Wednesday, August 12, 2009

bridge marker

bridge marker
Originally uploaded by nonesuch
Er... "SEMCAS LARIBVS VIALIBVS EXVOTO SACRVM?" I think it says, uh, basically, "Romans built this." Am I right?

Actually, I found a monograph titled "Within the Confines of the Romano-Celtic World: The Gods of the Roads" by Francisco Marco Simón in which he says that this is one of 2 such inscriptions in Asturias, of 40-odd found throughout Celtic regions of the former Roman empire. He cites it as an example of how Celts reshaped foreign Roman ideas of religion to suit their own spiritual needs. He records the inscription as "Sem(pronius) Cas(sius) / Laribus / Vialibus / ex voto / sacrum." The Lares Viales were gods of the highways and byways, the deities who protected travelers. Evidently, they were particularly popular in Celtic lands. Simón writes:
In the north-west of the Iberian Peninsula, in the province of Hispania Citerior, Latin epigraphs document the establishment of the worship of certain deities, the Lares
Viales, with very few mentions in the rest of the Empire, and this has led various authors to suggest that these Latin theonyms were really referring to indigenous deities traditionally venerated in the areas in which these inscriptions appeared...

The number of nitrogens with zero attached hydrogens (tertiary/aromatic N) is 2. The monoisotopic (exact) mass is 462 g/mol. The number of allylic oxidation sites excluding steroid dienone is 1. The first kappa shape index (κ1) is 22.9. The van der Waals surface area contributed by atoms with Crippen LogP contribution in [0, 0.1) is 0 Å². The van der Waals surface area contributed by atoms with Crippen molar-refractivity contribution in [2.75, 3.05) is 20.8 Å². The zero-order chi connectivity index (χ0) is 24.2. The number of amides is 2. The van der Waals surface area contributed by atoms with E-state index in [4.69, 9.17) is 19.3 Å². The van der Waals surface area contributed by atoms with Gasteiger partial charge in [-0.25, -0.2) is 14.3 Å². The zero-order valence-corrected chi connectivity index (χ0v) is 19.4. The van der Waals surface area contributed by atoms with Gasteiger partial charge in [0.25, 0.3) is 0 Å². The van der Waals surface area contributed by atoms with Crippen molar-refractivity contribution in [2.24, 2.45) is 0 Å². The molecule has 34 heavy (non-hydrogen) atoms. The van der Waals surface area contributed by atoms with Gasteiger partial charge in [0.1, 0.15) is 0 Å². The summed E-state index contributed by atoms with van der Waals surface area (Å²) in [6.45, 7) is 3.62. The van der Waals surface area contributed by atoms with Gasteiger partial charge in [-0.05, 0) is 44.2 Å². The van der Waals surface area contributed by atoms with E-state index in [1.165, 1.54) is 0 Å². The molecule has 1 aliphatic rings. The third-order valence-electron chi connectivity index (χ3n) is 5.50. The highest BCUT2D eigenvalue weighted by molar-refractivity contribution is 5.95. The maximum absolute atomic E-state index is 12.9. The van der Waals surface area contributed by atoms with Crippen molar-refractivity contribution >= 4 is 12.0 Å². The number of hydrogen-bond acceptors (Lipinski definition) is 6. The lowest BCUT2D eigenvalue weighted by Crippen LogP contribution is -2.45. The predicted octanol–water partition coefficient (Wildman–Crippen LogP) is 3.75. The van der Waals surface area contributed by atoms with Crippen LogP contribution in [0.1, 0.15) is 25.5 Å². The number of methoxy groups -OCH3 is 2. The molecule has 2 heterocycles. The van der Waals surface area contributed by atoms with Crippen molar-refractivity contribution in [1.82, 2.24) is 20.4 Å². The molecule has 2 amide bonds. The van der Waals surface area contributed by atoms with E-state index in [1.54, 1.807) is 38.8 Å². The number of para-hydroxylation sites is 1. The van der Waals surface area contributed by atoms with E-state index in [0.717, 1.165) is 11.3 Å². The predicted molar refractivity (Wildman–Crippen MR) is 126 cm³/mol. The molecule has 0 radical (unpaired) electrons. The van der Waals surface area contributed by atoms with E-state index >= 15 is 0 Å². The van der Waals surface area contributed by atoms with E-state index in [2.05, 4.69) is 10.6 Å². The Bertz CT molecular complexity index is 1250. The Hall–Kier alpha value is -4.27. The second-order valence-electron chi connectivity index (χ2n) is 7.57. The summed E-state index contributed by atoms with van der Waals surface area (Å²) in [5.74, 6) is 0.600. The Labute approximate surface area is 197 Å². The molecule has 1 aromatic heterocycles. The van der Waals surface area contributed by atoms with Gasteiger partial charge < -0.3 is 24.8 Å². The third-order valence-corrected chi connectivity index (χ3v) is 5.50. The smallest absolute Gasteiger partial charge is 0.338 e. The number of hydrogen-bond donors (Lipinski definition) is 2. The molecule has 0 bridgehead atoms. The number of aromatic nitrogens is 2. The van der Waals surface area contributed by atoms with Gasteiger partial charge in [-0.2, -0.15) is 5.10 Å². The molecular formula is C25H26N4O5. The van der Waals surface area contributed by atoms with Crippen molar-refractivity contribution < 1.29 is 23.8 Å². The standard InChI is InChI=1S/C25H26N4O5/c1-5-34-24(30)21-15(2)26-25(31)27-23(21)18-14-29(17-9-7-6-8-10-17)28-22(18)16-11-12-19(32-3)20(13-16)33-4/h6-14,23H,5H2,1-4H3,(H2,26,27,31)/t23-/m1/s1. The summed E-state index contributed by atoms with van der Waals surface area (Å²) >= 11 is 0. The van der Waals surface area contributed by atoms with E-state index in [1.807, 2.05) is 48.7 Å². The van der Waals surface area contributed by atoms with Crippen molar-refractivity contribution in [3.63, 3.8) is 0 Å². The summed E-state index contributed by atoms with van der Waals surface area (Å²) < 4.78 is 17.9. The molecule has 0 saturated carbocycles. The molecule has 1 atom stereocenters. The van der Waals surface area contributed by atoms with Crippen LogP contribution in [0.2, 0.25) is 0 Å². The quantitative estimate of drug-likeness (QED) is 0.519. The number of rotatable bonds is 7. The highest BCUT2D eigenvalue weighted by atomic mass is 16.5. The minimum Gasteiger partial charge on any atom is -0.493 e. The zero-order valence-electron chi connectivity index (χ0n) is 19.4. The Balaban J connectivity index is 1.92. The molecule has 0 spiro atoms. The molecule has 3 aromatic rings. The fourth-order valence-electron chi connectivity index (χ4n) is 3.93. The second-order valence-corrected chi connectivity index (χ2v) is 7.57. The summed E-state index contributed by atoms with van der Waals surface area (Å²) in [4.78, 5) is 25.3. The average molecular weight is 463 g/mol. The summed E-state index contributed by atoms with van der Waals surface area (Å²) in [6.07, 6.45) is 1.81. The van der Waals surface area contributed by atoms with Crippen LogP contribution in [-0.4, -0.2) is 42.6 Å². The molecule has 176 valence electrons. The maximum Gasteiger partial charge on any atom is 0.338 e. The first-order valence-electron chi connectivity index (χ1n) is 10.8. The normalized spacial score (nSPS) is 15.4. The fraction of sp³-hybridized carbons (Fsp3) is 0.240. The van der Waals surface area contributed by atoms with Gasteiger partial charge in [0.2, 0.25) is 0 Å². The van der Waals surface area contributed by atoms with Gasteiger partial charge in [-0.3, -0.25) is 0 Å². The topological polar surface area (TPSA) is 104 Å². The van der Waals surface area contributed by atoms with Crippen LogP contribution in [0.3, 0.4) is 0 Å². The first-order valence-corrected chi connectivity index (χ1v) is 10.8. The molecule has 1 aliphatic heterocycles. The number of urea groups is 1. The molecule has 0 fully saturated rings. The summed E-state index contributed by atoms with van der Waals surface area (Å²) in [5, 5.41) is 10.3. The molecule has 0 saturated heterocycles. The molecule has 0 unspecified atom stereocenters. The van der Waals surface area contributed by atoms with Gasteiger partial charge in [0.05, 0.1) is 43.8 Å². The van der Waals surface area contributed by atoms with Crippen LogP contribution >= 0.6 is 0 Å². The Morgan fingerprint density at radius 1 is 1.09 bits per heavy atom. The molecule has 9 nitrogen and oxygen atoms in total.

Thus, the Lares Viales are documented in the north-west of the Peninsula, with most of the occurrences in the conventus Lucensis and, to a lesser extent, in the Bracaraugustanus and the Asturum. As well as the thirty-odd epigraphs found in the north-west, the Lares Viales are also found on altars in other zones of Hispania Citerior corresponding to a substratum which might be considered Hispano-Celtic...

These authors have stated that the worship of the Lares, introduced by the Flavii in these barely Romanized north-western areas which steadfastly held on to their Celtic traditions, “smothered the Celtic religion as it was, and its barbaric nature disappeared under the cloak of the Lares” (1969, 231). This would have been an ambiguous process, since “it was especially in the provinces and among their inhabitants that the concept of Lares or Penates, a precise concept in Roman thinking, took on, accompanied by the epithet patrii, its broadest, vaguest meaning, that of a protective deity...."